There do not appear to be any bars in Old Sukhothai. You can get drinks at cafes, but the options are minimal. Beer is everywhere, hard alcohol is available some places, but wine is close to non-existent. I ordered a wine cooler one night (seriously!), and the waiter ran to the 7-11 to buy it. And, he only came back with one so I felt too guilty to order another round.
The hotels are overpriced. We are paying far more for our hotel here than we did in Chiang Mai, and it isn’t nearly as nice.
But the real reason you shouldn’t visit Sukhothai is this: it is one of the most peaceful places we have ever been. There are almost no tour buses. There are almost no tourists. The Historical Park isn’t crowded. We sometimes had temples entirely to ourselves. There are no touts begging us to buy mass-produced souvenirs. The tuk-tuk drivers leave everyone alone. And, if everyone starts visiting, that will change. So don’t visit!
If you refuse to take our tongue-in-cheek advice and do visit Sukhothai, the Historical Park is divided into five zones. You have to pay 100 Baht per person to get in the central, west and north zones, plus another 10 Baht per bike in the central and west zones. We only visited one temple in the east zone and didn’t have to pay to get in there. And, we didn’t visit the south zone at all. Many people only spend a day visiting the temples, but we spread our visit over two days to avoid the afternoon heat.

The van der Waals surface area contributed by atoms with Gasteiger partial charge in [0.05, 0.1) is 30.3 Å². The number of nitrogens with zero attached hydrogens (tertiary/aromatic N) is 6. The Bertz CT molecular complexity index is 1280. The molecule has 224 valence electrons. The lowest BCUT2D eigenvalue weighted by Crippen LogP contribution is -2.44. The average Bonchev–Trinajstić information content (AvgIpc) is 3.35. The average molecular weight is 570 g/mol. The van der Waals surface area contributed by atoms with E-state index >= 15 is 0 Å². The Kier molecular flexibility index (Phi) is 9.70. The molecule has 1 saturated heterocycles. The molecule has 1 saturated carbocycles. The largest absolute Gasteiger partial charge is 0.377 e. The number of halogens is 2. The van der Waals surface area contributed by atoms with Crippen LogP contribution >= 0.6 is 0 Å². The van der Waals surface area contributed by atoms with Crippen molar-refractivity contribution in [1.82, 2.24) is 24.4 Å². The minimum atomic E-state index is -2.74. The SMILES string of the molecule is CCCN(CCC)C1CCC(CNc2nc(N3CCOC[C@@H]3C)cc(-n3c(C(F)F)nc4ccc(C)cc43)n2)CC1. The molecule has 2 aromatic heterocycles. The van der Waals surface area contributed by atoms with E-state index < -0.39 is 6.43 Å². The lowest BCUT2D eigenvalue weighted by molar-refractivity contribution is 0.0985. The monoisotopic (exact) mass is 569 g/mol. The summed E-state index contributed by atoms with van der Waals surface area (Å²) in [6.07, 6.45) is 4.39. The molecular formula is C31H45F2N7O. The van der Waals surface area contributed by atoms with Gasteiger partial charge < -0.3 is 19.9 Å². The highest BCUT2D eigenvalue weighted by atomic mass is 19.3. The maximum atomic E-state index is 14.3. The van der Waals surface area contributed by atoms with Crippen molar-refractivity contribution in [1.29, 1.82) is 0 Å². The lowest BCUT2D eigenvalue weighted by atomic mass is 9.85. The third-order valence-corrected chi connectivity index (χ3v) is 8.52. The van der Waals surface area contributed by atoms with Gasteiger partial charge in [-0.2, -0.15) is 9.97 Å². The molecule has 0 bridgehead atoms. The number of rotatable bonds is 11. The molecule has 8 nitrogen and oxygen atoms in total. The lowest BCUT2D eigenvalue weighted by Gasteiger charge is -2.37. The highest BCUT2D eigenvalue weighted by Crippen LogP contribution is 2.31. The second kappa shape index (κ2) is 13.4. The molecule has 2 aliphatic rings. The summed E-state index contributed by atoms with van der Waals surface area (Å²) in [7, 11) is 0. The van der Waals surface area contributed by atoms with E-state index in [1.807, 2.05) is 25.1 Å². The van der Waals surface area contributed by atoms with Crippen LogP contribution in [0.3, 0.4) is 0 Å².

We spent the first day in the central zone, which seems to have the highest concentration of impressive sites. We thought Wat Mahathat was one of the most impressive. It is supposedly one of the oldest temples in Thailand and was built in the 13th century.
We also really enjoyed Wat Sa Si in the central zone. It is built on an island and was built in the late 14th century.
We saw a few other temples in the central zone, but I would say Wat Mahathat and Wat Sa Si are the two you absolutely cannot miss.
On day two of our stay, we started by biking to Wat Saphan Hin in the western zone. It isn’t that far — only about 3.5 miles — but by the time we arrived, we were both hot sweaty messes given the sun and the heat (even early in the morning). And then, when we arrived, we realized it was on top of a hill. But the climb was worth it. The temple is fairly small, but there is a large (12 meter high) Buddha and nice views of the countryside.
After Wat Saphan Hin, we biked over to the northern zone to see Wat Si Chum, another 13 century temple, This is the only place where we ran into large tour groups, but none of them stayed long and we were able to get some amazing photos of this very unique temple.
On the way back to the hotel, we stopped briefly into Wat Sorasak, a temple that is not really in any of the zones. The elephants were pretty impressive (although we are pretty sure they were restored instead of originals).
Bottom line, we loved the Sukhothai Historical Park and are very glad we visited it (even after all the temples we visited in Siem Reap). If we are being honest, we didn’t love Old Sukhothai, but sometimes you have to put up with the bad to get the good.